A Bath Conveyancing expert explains why you might have to pay ground-rent on a freehold property?

Over the course of our years of experience in Conveyancing in Bath, we have encountered a number of clients surprised to be charged ground rent on a freehold property.

So why do owners of some freehold houses in the Bath area of North Somerset find they are being asked to pay demands for what looks like a yearly rent?

The answer is usually that these are old 'rentcharges' which were imposed many years ago.

A ‘rentcharge’ is small annual payment which is 'charged' on a freehold property - it is stated to be charged because the person who is entitled to receive the payment can take legal action against the current owner of the property whether that person is aware of the charge or not.

It is not properly speaking a rent and although it has some characteristics of a ground rent the property affected will have a freehold title. The amounts are usually very small, and often are no longer demanded or paid, but mere non-payment for a number of years does not mean that a house-owner cannot be forced to pay arrears.

Rentcharges were typically imposed in the nineteenth or early twentieth centuries, the reason being that they are a legal mechanism to enable the original seller to enforce positive obligations (or covenants) against not only the original buyer but any subsequent owners.

Generally in English law only negative or restrictive covenants can be enforced against the owner for the time being, and then by someone who owns land which can benefit from the covenant, but the imposition of a rentcharge enables its’ owner to enforce positive covenants without continuing to own any adjacent land.

These covenants usually require the house to be maintained in accordance with plans and drawings specified at the time the property was first built, so as to preserve the look of the area and ensure that any new buildings conform to the look of the adjoining properties on the area. This was obviously important in Bath, with its emphasis on preserving the Georgian style of buildings in the city.

Bath Conveyancing Solicitors will be able to check whether there is such a rentcharge on a property, and to advise more fully on its’ effect.

Acting for a buyer they will check whether payments are up-to-date, and make arrangements for any arrears to be paid on completion. If it has not been demanded or paid for many years then it is customary among Conveyancing Solicitors in Bath to deduct six years payment from the purchase money (claims for more than six years rent are statute-barred). If the buyer subsequently receives a demand for payment then they will have effectively received the money from the seller, and should make payment accordingly.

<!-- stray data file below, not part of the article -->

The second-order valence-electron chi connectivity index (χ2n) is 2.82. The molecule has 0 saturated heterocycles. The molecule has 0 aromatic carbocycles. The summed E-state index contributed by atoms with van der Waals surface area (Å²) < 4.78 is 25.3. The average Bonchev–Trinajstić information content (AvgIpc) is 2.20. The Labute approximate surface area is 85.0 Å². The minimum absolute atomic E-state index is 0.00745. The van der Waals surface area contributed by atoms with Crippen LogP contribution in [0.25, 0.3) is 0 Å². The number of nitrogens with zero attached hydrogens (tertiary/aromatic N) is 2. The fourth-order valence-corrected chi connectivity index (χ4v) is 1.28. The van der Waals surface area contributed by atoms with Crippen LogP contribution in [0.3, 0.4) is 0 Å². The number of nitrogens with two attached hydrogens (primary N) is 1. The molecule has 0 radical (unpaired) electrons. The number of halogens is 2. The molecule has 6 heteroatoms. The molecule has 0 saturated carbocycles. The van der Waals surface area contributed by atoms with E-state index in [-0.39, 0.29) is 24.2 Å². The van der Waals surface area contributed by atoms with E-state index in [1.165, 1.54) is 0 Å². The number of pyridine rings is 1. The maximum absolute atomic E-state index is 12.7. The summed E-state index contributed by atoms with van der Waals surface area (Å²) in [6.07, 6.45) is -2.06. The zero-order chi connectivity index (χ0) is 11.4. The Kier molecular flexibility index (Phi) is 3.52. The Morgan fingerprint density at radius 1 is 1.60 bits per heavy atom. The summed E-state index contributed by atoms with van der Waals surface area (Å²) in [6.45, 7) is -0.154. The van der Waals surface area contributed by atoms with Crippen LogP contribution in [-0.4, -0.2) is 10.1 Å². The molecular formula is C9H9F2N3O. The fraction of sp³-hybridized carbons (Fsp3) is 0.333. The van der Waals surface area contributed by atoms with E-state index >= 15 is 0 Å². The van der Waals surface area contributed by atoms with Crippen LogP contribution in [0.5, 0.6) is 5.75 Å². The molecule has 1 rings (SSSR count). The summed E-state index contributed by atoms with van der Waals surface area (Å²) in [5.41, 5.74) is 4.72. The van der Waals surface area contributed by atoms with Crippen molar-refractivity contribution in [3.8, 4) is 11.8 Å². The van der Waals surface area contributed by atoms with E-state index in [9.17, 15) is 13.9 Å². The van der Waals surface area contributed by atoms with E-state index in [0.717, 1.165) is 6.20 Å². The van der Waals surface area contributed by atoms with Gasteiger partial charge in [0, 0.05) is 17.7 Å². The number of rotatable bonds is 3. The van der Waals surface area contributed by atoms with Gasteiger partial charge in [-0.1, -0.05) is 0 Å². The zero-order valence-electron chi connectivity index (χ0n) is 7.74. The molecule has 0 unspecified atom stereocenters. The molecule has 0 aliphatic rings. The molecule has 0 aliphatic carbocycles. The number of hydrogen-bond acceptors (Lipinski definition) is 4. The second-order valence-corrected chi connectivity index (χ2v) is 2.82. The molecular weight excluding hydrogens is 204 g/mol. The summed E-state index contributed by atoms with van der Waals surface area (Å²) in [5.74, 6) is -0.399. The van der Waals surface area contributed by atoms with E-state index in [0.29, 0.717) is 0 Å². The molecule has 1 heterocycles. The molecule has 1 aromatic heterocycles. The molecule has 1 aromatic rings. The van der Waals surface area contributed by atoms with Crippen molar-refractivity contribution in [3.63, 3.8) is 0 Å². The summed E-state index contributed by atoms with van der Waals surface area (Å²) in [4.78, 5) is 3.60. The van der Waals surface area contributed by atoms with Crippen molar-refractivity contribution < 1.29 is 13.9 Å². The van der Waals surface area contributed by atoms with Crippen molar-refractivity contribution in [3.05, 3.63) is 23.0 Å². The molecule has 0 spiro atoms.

Property owners sometimes receive letters offering them the opportunity to 'buy out' the rentcharge. Anyone receiving such a letter should take advice from a Solicitor with expertise in Conveyancing in the Bath area, as if they do want to proceed it will be necessary for a formal transfer to be made so that the it is properly extinguished.

It will usually be expected for the buyer to pay the seller's Solicitor’s Conveyancing Fees as well as his own, and many people consider that it is not worth the expense to buy it out, as it is unlikely to have any significant effect on the value of the property.

Note that there is no statutory right of ‘buy-out’, and statutory provisions relating to leasehold property and rents do not generally apply.

There are a number of peculiarities when transacting property in Bath and buyers and sellers are urged to seek the advice of a Solicitor with local knowledge of Conveyancing in Bath.

For more information call Fridaysmove on 0330 660 0286 or get a Bath Conveyancing Quote.

Get a Solicitor's quote for Conveyancing in Bath.